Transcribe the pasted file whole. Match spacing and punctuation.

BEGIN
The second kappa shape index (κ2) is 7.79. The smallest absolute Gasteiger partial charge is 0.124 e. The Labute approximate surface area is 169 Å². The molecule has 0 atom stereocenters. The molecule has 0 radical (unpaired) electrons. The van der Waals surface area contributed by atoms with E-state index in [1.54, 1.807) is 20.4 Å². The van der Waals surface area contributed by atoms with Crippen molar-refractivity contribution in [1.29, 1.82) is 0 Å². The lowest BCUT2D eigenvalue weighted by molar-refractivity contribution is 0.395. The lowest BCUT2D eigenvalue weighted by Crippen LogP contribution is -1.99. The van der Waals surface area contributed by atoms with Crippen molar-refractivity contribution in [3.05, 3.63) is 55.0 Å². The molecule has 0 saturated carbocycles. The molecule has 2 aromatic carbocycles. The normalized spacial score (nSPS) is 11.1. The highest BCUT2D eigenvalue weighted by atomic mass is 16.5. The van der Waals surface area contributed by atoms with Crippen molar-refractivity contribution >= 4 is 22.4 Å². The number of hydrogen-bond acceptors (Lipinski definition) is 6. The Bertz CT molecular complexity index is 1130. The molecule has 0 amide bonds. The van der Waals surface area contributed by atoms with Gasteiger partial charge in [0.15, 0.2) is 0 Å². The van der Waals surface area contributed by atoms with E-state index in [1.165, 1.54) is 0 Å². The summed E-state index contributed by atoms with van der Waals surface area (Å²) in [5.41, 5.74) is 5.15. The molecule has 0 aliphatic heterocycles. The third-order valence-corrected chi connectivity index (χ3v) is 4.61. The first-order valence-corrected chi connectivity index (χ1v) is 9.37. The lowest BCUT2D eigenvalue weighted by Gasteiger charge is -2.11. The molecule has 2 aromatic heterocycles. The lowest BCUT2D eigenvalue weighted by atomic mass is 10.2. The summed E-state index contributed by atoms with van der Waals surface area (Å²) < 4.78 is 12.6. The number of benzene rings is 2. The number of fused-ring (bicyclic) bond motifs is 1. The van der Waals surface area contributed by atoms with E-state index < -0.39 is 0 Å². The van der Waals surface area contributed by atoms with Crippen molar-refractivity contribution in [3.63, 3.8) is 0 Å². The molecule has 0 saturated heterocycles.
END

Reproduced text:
The second kappa shape index (κ2) is 7.79. The smallest absolute Gasteiger partial charge is 0.124 e. The Labute approximate surface area is 169 Å². The molecule has 0 atom stereocenters. The molecule has 0 radical (unpaired) electrons. The van der Waals surface area contributed by atoms with E-state index in [1.54, 1.807) is 20.4 Å². The van der Waals surface area contributed by atoms with Crippen molar-refractivity contribution in [1.29, 1.82) is 0 Å². The lowest BCUT2D eigenvalue weighted by molar-refractivity contribution is 0.395. The lowest BCUT2D eigenvalue weighted by Crippen LogP contribution is -1.99. The van der Waals surface area contributed by atoms with Crippen molar-refractivity contribution in [3.05, 3.63) is 55.0 Å². The molecule has 0 saturated carbocycles. The molecule has 2 aromatic carbocycles. The normalized spacial score (nSPS) is 11.1. The highest BCUT2D eigenvalue weighted by atomic mass is 16.5. The van der Waals surface area contributed by atoms with Crippen molar-refractivity contribution >= 4 is 22.4 Å². The number of hydrogen-bond acceptors (Lipinski definition) is 6. The Bertz CT molecular complexity index is 1130. The molecule has 0 amide bonds. The van der Waals surface area contributed by atoms with Gasteiger partial charge in [0.15, 0.2) is 0 Å². The van der Waals surface area contributed by atoms with E-state index in [1.165, 1.54) is 0 Å². The summed E-state index contributed by atoms with van der Waals surface area (Å²) in [5.41, 5.74) is 5.15. The molecule has 0 aliphatic heterocycles. The third-order valence-corrected chi connectivity index (χ3v) is 4.61. The first-order valence-corrected chi connectivity index (χ1v) is 9.37. The lowest BCUT2D eigenvalue weighted by Gasteiger charge is -2.11. The molecule has 2 aromatic heterocycles. The lowest BCUT2D eigenvalue weighted by atomic mass is 10.2. The summed E-state index contributed by atoms with van der Waals surface area (Å²) < 4.78 is 12.6. The number of benzene rings is 2. The number of fused-ring (bicyclic) bond motifs is 1. The van der Waals surface area contributed by atoms with E-state index < -0.39 is 0 Å². The van der Waals surface area contributed by atoms with Crippen molar-refractivity contribution in [3.63, 3.8) is 0 Å². The molecule has 0 saturated heterocycles.